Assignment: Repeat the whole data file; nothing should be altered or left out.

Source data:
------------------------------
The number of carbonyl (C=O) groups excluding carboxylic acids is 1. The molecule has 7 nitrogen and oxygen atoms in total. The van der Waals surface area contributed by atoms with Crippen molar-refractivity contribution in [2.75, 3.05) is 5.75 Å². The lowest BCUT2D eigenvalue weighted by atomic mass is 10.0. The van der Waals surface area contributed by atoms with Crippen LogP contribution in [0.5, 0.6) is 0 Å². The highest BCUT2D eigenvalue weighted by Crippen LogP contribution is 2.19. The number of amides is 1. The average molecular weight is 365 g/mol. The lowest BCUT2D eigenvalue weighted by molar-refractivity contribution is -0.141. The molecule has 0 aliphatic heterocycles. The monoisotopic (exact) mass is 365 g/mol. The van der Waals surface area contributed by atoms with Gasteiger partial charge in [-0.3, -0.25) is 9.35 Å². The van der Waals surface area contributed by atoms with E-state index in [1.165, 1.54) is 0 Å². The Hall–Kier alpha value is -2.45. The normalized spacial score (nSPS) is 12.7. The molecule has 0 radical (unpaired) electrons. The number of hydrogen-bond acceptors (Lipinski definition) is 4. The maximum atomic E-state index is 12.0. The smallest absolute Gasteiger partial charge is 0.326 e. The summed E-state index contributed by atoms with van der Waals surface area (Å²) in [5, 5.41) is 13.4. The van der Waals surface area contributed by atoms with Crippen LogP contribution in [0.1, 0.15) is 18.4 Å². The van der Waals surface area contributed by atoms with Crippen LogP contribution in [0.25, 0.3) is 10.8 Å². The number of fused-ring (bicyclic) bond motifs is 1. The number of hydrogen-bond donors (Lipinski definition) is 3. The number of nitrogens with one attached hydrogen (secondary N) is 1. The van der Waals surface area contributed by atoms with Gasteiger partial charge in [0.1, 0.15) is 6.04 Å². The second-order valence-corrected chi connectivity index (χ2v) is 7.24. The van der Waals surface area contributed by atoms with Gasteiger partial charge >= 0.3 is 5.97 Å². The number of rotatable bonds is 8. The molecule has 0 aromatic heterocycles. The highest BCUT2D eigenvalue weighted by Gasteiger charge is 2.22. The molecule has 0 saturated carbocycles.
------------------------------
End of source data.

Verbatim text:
The number of carbonyl (C=O) groups excluding carboxylic acids is 1. The molecule has 7 nitrogen and oxygen atoms in total. The van der Waals surface area contributed by atoms with Crippen molar-refractivity contribution in [2.75, 3.05) is 5.75 Å². The lowest BCUT2D eigenvalue weighted by atomic mass is 10.0. The van der Waals surface area contributed by atoms with Crippen LogP contribution in [0.5, 0.6) is 0 Å². The highest BCUT2D eigenvalue weighted by Crippen LogP contribution is 2.19. The number of amides is 1. The average molecular weight is 365 g/mol. The lowest BCUT2D eigenvalue weighted by molar-refractivity contribution is -0.141. The molecule has 0 aliphatic heterocycles. The monoisotopic (exact) mass is 365 g/mol. The van der Waals surface area contributed by atoms with Gasteiger partial charge in [-0.3, -0.25) is 9.35 Å². The van der Waals surface area contributed by atoms with E-state index in [1.165, 1.54) is 0 Å². The Hall–Kier alpha value is -2.45. The normalized spacial score (nSPS) is 12.7. The molecule has 0 radical (unpaired) electrons. The number of hydrogen-bond acceptors (Lipinski definition) is 4. The maximum atomic E-state index is 12.0. The smallest absolute Gasteiger partial charge is 0.326 e. The summed E-state index contributed by atoms with van der Waals surface area (Å²) in [5, 5.41) is 13.4. The van der Waals surface area contributed by atoms with Crippen LogP contribution in [0.1, 0.15) is 18.4 Å². The van der Waals surface area contributed by atoms with Crippen LogP contribution in [0.25, 0.3) is 10.8 Å². The number of fused-ring (bicyclic) bond motifs is 1. The number of hydrogen-bond donors (Lipinski definition) is 3. The number of nitrogens with one attached hydrogen (secondary N) is 1. The van der Waals surface area contributed by atoms with Gasteiger partial charge in [0.1, 0.15) is 6.04 Å². The second-order valence-corrected chi connectivity index (χ2v) is 7.24. The van der Waals surface area contributed by atoms with Gasteiger partial charge >= 0.3 is 5.97 Å². The number of rotatable bonds is 8. The molecule has 0 aromatic heterocycles. The highest BCUT2D eigenvalue weighted by Gasteiger charge is 2.22. The molecule has 0 saturated carbocycles.